With a fleet of 10 tankers and two offices in the region, we are thankful for having been the first bunker company introducing global ISO and OHSAS management standards back in 2014 to ensure continuous quality improvements across our operations. If we were to start all over today and face the current business complexities, it would have been impossible to enter the market.

What is the company’s main business strategy in Angola and what role does the Monjasa Chaser play in it?
Eduardo COSTA: Monjasa’s priorities in Angola mirror those of the Monjasa Group as a whole. We are focusing on making our business personal and being locally present in our markets. In 2020, we established our Luanda office to offer new opportunities to the local oil and shipping market. At the same time, bringing our 5,800-dwt tanker Monjasa Chaser to Angola, we believe that we also hold the quality tonnage to service our customers and complement Sonangol’s bunkering service when needed.

What is Monjasa’s involvement in the domestic oil and gas industry?
EC: Our ambition is that Monjasa must further contribute to the development of the domestic oil sector, when it comes to both Sonangol and the exploration blocks – many of the operating companies of which are already doing business with Monjasa in different parts of the world.


What role can alternative fuels play in the bunkering sector in the short term?
EC: It is indeed interesting times in oil and shipping. New thinking is put forward and progress is being made to decarbonise shipping, but it is still early days. We do not expect alternative fuels to materialise in the short term. In the longer run, it is likely that the quest for cleaner fuels will be an upstream issue rather than a downstream issue. This means, in the longer run, scrubbers as an example are likely to be phased out as new fuels enter the market.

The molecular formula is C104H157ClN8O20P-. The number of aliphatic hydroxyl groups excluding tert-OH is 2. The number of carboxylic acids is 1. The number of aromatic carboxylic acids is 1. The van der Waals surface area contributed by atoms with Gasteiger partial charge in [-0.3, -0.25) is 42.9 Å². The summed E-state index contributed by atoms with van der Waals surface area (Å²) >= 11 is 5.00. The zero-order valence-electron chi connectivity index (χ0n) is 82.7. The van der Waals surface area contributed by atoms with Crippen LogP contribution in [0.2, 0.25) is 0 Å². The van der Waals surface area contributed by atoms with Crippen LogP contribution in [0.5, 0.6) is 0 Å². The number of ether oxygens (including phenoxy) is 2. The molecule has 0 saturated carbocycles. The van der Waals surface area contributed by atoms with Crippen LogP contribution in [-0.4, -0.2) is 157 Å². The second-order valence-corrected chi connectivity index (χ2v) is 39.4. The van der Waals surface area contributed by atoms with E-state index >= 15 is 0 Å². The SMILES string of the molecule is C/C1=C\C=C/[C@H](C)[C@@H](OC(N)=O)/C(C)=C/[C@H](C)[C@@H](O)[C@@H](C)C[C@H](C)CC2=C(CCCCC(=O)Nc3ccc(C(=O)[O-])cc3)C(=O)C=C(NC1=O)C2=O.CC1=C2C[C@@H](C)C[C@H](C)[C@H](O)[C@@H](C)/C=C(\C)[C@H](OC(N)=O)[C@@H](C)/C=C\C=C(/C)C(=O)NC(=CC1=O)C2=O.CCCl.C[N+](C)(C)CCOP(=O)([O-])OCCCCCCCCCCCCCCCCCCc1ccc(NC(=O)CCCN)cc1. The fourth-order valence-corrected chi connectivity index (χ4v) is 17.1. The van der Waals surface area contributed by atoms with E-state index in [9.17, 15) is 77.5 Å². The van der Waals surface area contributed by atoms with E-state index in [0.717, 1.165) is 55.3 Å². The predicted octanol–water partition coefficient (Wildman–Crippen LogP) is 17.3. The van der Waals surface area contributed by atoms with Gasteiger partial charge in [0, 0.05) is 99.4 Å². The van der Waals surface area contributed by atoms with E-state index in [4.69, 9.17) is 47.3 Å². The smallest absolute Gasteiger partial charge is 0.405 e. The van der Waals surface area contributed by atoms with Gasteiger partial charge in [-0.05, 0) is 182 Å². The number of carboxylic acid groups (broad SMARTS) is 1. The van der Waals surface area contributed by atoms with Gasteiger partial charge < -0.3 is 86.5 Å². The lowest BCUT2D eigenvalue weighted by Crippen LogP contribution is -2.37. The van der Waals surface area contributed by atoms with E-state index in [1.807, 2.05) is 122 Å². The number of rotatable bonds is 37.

How has the company adjusted to the IMO 2020 regulation limiting sulphur content?
EC: Monjasa prepared extensively for IMO 2020 – across our trading and operations departments and across our fleet of 20 tankers to match the new VLSFO demand. The transition to low-sulphur fuels has been an overall success and as a supplier we see close to zero demand for HSFO from vessels without scrubbers. Such inquiries are dismissed by our trading and compliance departments as part of Monjasa’s internal IMO 2020 measures.
It has been great to see how the shipping community has come together and proven that collective efforts are possible to transition to a greener future in shipping.

How does Monjasa assess the possibility of acquiring an onshore fuel storage capacity?
EC: Monjasa is keen to explore new opportunities and we hold the capabilities to proceed with local investments in Angola. Onshore storage is indeed a valid future solution to our business in connection with a softening of the existing import restrictions on oil products.

What are the company’s mid- and long-term objectives in Angola?
EC: Despite many years of doing business in Angola, we just recently established ourselves firmly in Luanda. Monjasa has a long-term perspective on doing our part to further develop the local bunker market and support domestic refineries and oil production with combined resources from our worldwide operations and local knowledge in West Africa.


Photo and media image courtesy of Monjasa